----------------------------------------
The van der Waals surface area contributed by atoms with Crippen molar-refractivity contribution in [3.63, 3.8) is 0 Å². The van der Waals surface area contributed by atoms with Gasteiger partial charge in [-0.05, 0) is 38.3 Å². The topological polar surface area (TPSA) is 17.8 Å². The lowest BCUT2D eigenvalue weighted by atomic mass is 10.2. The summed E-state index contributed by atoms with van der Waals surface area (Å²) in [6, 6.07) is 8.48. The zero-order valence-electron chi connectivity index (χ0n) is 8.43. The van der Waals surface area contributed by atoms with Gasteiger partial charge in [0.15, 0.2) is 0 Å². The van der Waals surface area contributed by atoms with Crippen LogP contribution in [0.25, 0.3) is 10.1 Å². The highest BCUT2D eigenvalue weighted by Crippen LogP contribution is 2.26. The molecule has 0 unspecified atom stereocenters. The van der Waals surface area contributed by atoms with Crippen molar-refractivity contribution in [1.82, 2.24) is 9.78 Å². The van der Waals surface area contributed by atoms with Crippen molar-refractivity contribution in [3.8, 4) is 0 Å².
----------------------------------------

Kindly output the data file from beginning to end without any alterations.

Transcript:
The van der Waals surface area contributed by atoms with Crippen molar-refractivity contribution in [3.63, 3.8) is 0 Å². The van der Waals surface area contributed by atoms with Gasteiger partial charge in [-0.05, 0) is 38.3 Å². The topological polar surface area (TPSA) is 17.8 Å². The lowest BCUT2D eigenvalue weighted by atomic mass is 10.2. The summed E-state index contributed by atoms with van der Waals surface area (Å²) in [6, 6.07) is 8.48. The zero-order valence-electron chi connectivity index (χ0n) is 8.43. The van der Waals surface area contributed by atoms with Gasteiger partial charge in [0.15, 0.2) is 0 Å². The van der Waals surface area contributed by atoms with Crippen LogP contribution in [0.25, 0.3) is 10.1 Å². The highest BCUT2D eigenvalue weighted by Crippen LogP contribution is 2.26. The molecule has 0 unspecified atom stereocenters. The van der Waals surface area contributed by atoms with Crippen molar-refractivity contribution in [1.82, 2.24) is 9.78 Å². The van der Waals surface area contributed by atoms with Crippen molar-refractivity contribution in [3.8, 4) is 0 Å².